by Steven Ertelt
June 28, 2007
Nairobi, Kenya (LifeNews.com) — Leaders of ten African nations where abortions are illegal have called on their countries to allow abortions in order to reduce the number of cases of women dying from unsafe abortions. Their calls appear to ignore evidence in industrialized nations that access to better health care, not abortion, reduces maternal mortality.
Kenyan Vice President Moody Awori led the group of political leaders at the Tuesday news conference. The press statements came in association with a three day meeting of pro-abortion activists.
Representatives from Botswana, Burkina Faso, Ethiopia, Ghana, Kenya, Malawi, Mozambique, Tanzania, Uganda and Zambia attended.
"It is sad to learn that 68,000 women die of unsafe abortion each year and, out of these, 30,000 are in Africa," Awori said, according to the Daily Nation newspaper. "We could simply say there is one unsafe abortion for every seven live births in Africa."
Awori said that the ratification of a protocol that calls for legal abortions in cases of rape, incest, and when the pregnancy endangers the life or health of the woman is "high on Kenya’s agenda."
However, Catholic bishops in the southeastern African nation oppose such a move.
"A state which legalizes abortion most definitely abdicates a very basic reason for its own existence," the bishops said in a statement.
The bishops said that it is "important … to note that abortion has never put an end to women’s social distress but that it simply adds a personal tragedy," adding that "there is no reason or motive that can ever objectively confer the right to dispose of another’s life."
Meanwhile, local pro-life advocates say the forum gave a platform to foreign pro-abortion proponents and doesn’t represent the views of people in the various countries who know that abortion goes against their cultural and religious beliefs.
While reducing illegal abortion deaths is the prime motivation for legalizing abortion, leading researchers say proponents are relying on faulty numbers.
Dr. Randy O’Bannon, Education Director for National Right to Life, has said that the number of illegal abortions in developing countries is likely inflated.
According to the United Nations World Health Organization, 68,000 women die annually due to unsafe abortions.
"The precision implied in such numbers is highly misleading," O’Bannon says. He adds that such figures "are based on meager data and a lot of assumption-laden extrapolations."
Many of these countries do not maintain detailed birth or mortality records, much less abortion statistics, making even the roughest of estimates problematic," he explained.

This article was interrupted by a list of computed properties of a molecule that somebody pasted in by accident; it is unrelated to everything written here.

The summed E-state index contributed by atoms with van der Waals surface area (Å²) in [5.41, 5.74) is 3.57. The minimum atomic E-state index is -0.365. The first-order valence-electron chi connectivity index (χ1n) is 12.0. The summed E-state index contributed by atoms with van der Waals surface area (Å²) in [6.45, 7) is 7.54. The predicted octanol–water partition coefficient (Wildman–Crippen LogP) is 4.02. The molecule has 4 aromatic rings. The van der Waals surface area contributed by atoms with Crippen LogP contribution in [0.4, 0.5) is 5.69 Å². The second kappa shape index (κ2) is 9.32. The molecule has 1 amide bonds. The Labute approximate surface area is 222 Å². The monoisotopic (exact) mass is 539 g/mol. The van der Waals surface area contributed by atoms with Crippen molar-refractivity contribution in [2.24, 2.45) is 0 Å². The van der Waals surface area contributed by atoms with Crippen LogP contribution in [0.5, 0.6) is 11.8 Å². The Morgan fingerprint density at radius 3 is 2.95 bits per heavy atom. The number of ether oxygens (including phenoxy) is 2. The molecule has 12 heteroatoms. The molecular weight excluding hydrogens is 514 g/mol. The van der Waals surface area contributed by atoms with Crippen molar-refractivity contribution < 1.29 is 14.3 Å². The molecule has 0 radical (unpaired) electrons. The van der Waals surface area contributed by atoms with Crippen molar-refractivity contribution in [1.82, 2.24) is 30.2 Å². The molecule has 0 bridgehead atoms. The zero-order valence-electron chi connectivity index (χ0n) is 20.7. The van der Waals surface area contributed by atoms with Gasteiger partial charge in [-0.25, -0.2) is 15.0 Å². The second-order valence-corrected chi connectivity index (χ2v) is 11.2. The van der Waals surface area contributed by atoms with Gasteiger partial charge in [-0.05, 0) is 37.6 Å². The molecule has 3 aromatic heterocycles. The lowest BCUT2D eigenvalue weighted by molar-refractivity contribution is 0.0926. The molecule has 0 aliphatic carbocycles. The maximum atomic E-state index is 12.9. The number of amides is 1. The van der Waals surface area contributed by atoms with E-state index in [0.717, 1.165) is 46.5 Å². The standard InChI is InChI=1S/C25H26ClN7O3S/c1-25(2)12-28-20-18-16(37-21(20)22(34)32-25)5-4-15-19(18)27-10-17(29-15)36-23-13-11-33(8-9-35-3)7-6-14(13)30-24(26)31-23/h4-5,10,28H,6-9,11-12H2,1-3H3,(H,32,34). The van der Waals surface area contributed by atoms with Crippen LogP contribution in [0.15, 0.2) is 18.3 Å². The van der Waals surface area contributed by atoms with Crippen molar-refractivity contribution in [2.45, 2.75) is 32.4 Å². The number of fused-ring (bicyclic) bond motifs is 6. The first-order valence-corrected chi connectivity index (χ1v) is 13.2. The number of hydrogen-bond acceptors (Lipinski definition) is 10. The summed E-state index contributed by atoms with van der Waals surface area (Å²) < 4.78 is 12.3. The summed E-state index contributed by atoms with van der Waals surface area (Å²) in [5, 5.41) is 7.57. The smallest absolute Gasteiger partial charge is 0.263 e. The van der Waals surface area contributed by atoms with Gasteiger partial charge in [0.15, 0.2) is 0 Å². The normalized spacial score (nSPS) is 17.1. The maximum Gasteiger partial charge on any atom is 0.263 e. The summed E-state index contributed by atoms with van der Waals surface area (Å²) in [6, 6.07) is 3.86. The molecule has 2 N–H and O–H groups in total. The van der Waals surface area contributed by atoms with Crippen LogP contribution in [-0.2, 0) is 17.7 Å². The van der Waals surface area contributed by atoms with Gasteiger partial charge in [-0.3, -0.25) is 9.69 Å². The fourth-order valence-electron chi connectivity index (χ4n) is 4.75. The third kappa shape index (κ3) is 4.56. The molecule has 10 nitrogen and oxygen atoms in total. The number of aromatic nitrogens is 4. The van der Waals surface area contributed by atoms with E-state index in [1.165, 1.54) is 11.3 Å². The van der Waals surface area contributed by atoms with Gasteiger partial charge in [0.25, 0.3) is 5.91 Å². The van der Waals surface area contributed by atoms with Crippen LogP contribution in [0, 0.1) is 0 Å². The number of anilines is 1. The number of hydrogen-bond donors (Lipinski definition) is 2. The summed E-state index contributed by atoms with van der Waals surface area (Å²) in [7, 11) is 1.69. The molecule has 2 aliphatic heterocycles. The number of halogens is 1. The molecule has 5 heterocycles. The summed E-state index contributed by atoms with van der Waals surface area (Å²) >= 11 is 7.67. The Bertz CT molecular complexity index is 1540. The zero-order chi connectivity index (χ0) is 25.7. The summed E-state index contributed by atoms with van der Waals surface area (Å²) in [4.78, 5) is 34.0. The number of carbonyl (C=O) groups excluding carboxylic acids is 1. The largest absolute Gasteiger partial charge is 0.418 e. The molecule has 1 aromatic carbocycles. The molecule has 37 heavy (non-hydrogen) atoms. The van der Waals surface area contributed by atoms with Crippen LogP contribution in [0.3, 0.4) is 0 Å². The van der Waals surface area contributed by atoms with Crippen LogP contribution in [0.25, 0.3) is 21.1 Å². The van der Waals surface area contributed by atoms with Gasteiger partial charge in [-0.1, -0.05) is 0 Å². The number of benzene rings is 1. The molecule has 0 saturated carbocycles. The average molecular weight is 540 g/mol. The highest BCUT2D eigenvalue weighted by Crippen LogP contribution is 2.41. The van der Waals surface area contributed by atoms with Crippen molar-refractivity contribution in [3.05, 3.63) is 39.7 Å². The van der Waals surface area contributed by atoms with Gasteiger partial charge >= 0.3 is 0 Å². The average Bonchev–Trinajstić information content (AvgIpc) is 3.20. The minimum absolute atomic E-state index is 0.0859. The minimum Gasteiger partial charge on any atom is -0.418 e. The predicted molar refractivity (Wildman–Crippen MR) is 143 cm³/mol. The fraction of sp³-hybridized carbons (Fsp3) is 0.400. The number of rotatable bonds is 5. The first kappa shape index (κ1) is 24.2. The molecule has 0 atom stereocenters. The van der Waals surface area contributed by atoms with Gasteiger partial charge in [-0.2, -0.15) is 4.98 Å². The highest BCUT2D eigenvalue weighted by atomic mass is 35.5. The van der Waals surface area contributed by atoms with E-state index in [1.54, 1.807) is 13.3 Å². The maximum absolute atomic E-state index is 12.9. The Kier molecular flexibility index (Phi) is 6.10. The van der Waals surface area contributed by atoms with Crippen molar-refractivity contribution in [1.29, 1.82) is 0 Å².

WHO also relies on what is calls "public source data" to provide illegal abortion death guesses. Typically, a "public source" is a journal article, report, or unpublished document, often from a pro-abortion organization, raising questions about its objectivity.
O’Bannon says these sources of information are unreliable.
In Uruguay, for example, the WHO relies on studies with samples sizes of 5, 14, and 23 individuals to extrapolate the number of deaths due to illegal abortions for the entire country. In addition, the studies were done in the 1970s and 1980s and are not current.
The data may provide anecdotal evidence of abortion-related deaths but does not validate the claims of thousands of such deaths, O’Bannon concludes.
David Reardon, Ph.D., director of the Elliot Institute and one of the leading researchers into physical and emotional damage caused by abortions, also points out that legalizing abortion doesn’t make it any safer. He points out that women still die from legal abortions, even in industrialized nations like the United States and England.
"I absolutely support the international goal of protecting women from unsafe abortions. This is why we must work diligently to prevent legalization of abortion because that only increases the number of women exposed to unsafe abortions. Legal abortion is inherently unsafe," Reardon explains.
Reardon says abortion is known to be linked to higher rates of maternal death, reproductive problems including subsequent premature deliveries and related handicaps among newborns, depression, suicide, substance abuse, and a host of other negative problems impacting women and their families.
"If the international community is serious about protecting women from unsafe abortions, it will work diligently to reverse the trend toward legalized abortion," Reardon concludes.